The slightly latrine-like smell of the stewing delicacy wafted across the cobbled square from Sergio Pollini’s traditional tripa van. Lampredotto is typically slow-cooked in a vegetable broth of tomato, onion, parsley, and celery, seasoned with herbs. When its is plucked from the cauldron for slicing it is an unappealing beige hue, but it is disguised by the spicy green salsa topping when encased in its crusty bread roll – the panino co i’ lampredotto – and I found it tender and moreish, in taste and texture not far from ox tongue..

The first chomp did take some courage, though. Superficially it resembles the street food of downtown Palermo in Sicily where, I admit, I gagged on specialities such ‘pane con la milza’ – gristly spleen in a similar bun.

Researching the fourth stomach (or to give its anatomical moniker, the abomasum) I was fascinated to discover it’s the source of rennet, the complex set of enzymes that helps separate curds and whey to create cheese, Further findings are more arcane. It is also fried and eaten with onions as part of the Korean dish Makchang Gui and features alongside chickpeas, onion, garlic and saffron in the Persian delicacy Sirabi-Shirdan (thanks, Wiki).

A roam around the realm of lampredotto

Our first meal in Florence after a very early flight into Pisa was lunch at the legendary Alla Vecchia Bettola, one of the trattorie that inspired Russell Norman with its looks, atmosphere, food and giant Chianti fiascos. The menu offered Tuscan classics such as  ribollita, chestnut flour paat with a porcini sauce, bistecca alla fiorentina naturally, salsiccie con fagioli, stuffed rabbit, tripe, but you won’t find lampredotto. You have to seek out the stalls and sandwich shops scattered about the beautiful city. My favourite during our stay was undoubtedly Da’ Vinattieri, tucked away along the narrow Via Santa Margherita close to the Piazza Repubblica.

European food tour specialists Devour, who offer a three Sant’ Ambrogio exploration, also list on the blog the five best lampredotto outlets. Oh, and do remember Italians frown on snacking on the move. Prop up a counter with your treat; grab a tumbler of rough Sangiovese to accompany.

As Russell Norman’s Tratttoria Brutto has aspired to offer, this is democratic food. Let Saveur magazine have the last word: “That a cow’s stomach chamber can be morphed into a triumph of the culinary arts is a quintessentially Florentine phenomenon… In the same way that Dante argued for vernacular Italian to be accorded equal respect and literary legitimacy as Latin, Florence seems to have understood that expensive food isn’t necessarily better food.”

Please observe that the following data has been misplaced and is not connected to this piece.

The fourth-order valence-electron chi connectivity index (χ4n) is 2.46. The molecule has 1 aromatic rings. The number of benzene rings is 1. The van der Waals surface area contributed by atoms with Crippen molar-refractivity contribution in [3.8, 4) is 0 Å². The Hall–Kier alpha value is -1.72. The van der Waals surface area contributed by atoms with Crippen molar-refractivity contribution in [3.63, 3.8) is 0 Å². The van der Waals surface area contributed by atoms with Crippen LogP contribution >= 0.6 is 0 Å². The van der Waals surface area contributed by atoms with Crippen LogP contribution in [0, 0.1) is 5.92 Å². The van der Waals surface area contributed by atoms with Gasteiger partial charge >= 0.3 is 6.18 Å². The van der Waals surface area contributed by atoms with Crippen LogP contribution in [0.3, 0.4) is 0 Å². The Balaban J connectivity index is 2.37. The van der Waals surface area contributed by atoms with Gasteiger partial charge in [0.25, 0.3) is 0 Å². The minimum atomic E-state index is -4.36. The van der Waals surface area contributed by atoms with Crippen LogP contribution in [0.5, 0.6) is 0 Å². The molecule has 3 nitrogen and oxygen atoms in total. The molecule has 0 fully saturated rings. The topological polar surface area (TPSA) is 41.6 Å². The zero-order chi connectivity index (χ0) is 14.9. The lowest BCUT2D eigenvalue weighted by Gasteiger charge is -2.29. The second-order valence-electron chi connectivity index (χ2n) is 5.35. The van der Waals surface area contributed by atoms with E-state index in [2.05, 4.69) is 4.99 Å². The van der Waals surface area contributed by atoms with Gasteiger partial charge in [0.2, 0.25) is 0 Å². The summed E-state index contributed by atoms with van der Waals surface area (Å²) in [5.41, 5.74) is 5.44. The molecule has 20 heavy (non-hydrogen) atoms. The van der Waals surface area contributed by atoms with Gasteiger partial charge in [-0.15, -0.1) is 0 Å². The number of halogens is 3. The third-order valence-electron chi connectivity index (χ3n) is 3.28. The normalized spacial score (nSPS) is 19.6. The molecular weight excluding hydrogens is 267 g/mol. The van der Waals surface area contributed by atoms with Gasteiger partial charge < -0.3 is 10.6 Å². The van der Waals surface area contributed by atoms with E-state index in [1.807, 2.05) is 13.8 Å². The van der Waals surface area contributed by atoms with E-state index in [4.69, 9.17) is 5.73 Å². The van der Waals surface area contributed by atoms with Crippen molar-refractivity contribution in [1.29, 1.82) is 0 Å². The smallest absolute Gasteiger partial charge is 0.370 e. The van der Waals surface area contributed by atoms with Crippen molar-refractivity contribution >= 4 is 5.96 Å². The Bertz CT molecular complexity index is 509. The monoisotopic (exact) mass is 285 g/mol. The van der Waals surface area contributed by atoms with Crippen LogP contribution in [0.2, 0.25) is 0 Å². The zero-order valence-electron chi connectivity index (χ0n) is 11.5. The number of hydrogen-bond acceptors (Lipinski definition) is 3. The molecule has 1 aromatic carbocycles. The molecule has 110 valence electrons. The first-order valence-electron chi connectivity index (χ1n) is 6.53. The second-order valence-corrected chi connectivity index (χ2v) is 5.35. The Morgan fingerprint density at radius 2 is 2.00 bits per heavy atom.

Thunder stolen by a turnip; whatever next? My portal into reviewing Pen Vogler’s enthralling new social history of food, Stuffed (Atlantic, £22), was to be via the humble root vegetable. But trips to Florence and Paris delayed my words and, meanwhile, The Observer’s Rachel Cooke went down that same route (sic), name checking naturally the departed agriculture minister Thérèse Coffey, who responded to salad dearth in our supermarkets by advocating we all ‘cherish’ the turnip. Did she mean the cute purple and white version the French call ‘navets’, or our own more rustic swede or rutabaga, often confined to being over-wintering livestock fodder? Even though her advice might count as a plea for seasonality, as so often, ‘Nellie The Effluent’ muddied the waters. The UK’s biggest turnip grower happened to be in her Norfolk constituency and he was giving up on it because those same supermarkets wouldn’t give him an affordable return.

Appropriately, Stuffed, subtitled ‘A History of Good Food and Hard Times in Britain’, is a surprisingly political survey of feast and famine with a particular emphasis on the damage wrought on subsistence by 300 years of Enclosures forcing 6.8 million acres of communal land into private ownership. The book title is not just about a full stomach, it’s also about being shafted.

Its predecessor Scoff, with its examination of class within English eating and drinking was her ‘Nancy Mitford’ book; this is her ‘Jessica Mitford’, constantly drawing parallels with times of scarcity in the past with, say, today’s children going hungry. In the introduction she puts herself firmly in the camp of medic Chris van Tulleken in bemoaning the baleful effects of UPF (ultra-processed foods), toxic equivalents of the adulterated horrors of the Victorian era, detailed in chapters such as ‘Bread and Butter’ or ‘Mustard and Pickles’ in lurid detail.

It took an outsider to chronicle the industrialised food short-cuts that could wreck or even kill a consumer. In 1820 London-based German chemist Frederick Accum published A Treatise on the Adulteration of Food and Culinary Poisons, its cover warning “There is death in the pot”. But it was not until half a century later that the Sale of Food and Drugs Act finally legislated against universal excesses such as the addition of alum or aluminium salt to make a baker’s loaf heavier and bleached whiter. Pen writes: “It was not lethal but it could cause swollen gums and inflate the gum, leading to dyspepsia, diarrhoea and gastritis, all of which impeded the absorption of nutrients.” Alum grinders inhaling its dust became seriously ill; it is still around today.